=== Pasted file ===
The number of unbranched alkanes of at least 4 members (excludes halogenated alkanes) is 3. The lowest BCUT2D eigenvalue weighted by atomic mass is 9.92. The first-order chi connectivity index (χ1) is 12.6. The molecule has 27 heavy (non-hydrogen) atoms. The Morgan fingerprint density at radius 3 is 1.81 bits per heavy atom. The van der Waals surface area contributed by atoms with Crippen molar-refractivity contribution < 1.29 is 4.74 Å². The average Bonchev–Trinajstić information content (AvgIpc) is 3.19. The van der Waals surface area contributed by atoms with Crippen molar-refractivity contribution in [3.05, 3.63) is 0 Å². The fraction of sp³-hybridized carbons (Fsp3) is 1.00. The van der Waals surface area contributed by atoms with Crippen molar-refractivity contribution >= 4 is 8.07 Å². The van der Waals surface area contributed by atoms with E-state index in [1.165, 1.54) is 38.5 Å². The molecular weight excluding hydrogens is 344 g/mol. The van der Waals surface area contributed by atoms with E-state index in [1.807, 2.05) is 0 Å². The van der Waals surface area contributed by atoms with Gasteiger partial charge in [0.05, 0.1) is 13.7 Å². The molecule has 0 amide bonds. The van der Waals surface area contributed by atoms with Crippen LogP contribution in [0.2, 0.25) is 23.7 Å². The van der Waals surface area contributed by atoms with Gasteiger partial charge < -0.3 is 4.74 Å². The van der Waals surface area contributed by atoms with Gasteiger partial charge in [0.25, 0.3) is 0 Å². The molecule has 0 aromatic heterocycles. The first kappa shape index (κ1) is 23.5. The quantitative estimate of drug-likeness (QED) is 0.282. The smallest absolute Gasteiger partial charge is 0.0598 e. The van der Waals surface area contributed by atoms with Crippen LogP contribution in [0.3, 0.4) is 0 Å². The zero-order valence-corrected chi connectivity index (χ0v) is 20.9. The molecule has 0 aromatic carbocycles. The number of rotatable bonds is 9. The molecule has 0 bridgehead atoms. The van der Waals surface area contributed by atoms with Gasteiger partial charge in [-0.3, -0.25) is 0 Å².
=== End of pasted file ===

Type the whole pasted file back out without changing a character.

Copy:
The number of unbranched alkanes of at least 4 members (excludes halogenated alkanes) is 3. The lowest BCUT2D eigenvalue weighted by atomic mass is 9.92. The first-order chi connectivity index (χ1) is 12.6. The molecule has 27 heavy (non-hydrogen) atoms. The Morgan fingerprint density at radius 3 is 1.81 bits per heavy atom. The van der Waals surface area contributed by atoms with Crippen molar-refractivity contribution < 1.29 is 4.74 Å². The average Bonchev–Trinajstić information content (AvgIpc) is 3.19. The van der Waals surface area contributed by atoms with Crippen molar-refractivity contribution in [3.05, 3.63) is 0 Å². The fraction of sp³-hybridized carbons (Fsp3) is 1.00. The van der Waals surface area contributed by atoms with Crippen molar-refractivity contribution >= 4 is 8.07 Å². The van der Waals surface area contributed by atoms with E-state index in [1.165, 1.54) is 38.5 Å². The molecular weight excluding hydrogens is 344 g/mol. The van der Waals surface area contributed by atoms with E-state index in [1.807, 2.05) is 0 Å². The van der Waals surface area contributed by atoms with Gasteiger partial charge in [0.05, 0.1) is 13.7 Å². The molecule has 0 amide bonds. The van der Waals surface area contributed by atoms with Crippen LogP contribution in [0.2, 0.25) is 23.7 Å². The van der Waals surface area contributed by atoms with Gasteiger partial charge < -0.3 is 4.74 Å². The van der Waals surface area contributed by atoms with Gasteiger partial charge in [0.25, 0.3) is 0 Å². The molecule has 0 aromatic heterocycles. The first kappa shape index (κ1) is 23.5. The quantitative estimate of drug-likeness (QED) is 0.282. The smallest absolute Gasteiger partial charge is 0.0598 e. The van der Waals surface area contributed by atoms with Crippen LogP contribution in [0.3, 0.4) is 0 Å². The zero-order valence-corrected chi connectivity index (χ0v) is 20.9. The molecule has 0 aromatic carbocycles. The number of rotatable bonds is 9. The molecule has 0 bridgehead atoms. The van der Waals surface area contributed by atoms with Gasteiger partial charge in [-0.3, -0.25) is 0 Å².